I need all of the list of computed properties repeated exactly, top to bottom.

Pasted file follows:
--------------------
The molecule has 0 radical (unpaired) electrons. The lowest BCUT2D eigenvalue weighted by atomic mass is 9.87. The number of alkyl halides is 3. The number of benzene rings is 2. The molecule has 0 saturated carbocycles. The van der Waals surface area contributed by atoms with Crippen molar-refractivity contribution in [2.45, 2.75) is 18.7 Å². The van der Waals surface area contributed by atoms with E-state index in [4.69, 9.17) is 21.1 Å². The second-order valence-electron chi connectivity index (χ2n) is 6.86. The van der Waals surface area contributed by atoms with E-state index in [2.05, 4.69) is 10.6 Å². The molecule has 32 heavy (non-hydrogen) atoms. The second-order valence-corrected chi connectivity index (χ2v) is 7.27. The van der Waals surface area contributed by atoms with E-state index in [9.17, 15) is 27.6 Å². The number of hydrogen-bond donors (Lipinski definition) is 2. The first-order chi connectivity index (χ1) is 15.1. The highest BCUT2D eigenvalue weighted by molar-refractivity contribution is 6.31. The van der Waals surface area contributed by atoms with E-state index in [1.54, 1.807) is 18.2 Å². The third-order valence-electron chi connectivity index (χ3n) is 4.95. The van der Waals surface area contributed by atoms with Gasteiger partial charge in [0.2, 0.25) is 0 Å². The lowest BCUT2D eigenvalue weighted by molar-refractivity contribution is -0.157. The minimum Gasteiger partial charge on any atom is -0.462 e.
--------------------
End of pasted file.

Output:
The molecule has 0 radical (unpaired) electrons. The lowest BCUT2D eigenvalue weighted by atomic mass is 9.87. The number of alkyl halides is 3. The number of benzene rings is 2. The molecule has 0 saturated carbocycles. The van der Waals surface area contributed by atoms with Crippen molar-refractivity contribution in [2.45, 2.75) is 18.7 Å². The van der Waals surface area contributed by atoms with E-state index in [4.69, 9.17) is 21.1 Å². The second-order valence-electron chi connectivity index (χ2n) is 6.86. The van der Waals surface area contributed by atoms with E-state index in [2.05, 4.69) is 10.6 Å². The molecule has 32 heavy (non-hydrogen) atoms. The second-order valence-corrected chi connectivity index (χ2v) is 7.27. The van der Waals surface area contributed by atoms with E-state index in [9.17, 15) is 27.6 Å². The number of hydrogen-bond donors (Lipinski definition) is 2. The first-order chi connectivity index (χ1) is 15.1. The highest BCUT2D eigenvalue weighted by molar-refractivity contribution is 6.31. The van der Waals surface area contributed by atoms with E-state index in [1.54, 1.807) is 18.2 Å². The third-order valence-electron chi connectivity index (χ3n) is 4.95. The van der Waals surface area contributed by atoms with Gasteiger partial charge in [0.2, 0.25) is 0 Å². The lowest BCUT2D eigenvalue weighted by molar-refractivity contribution is -0.157. The minimum Gasteiger partial charge on any atom is -0.462 e.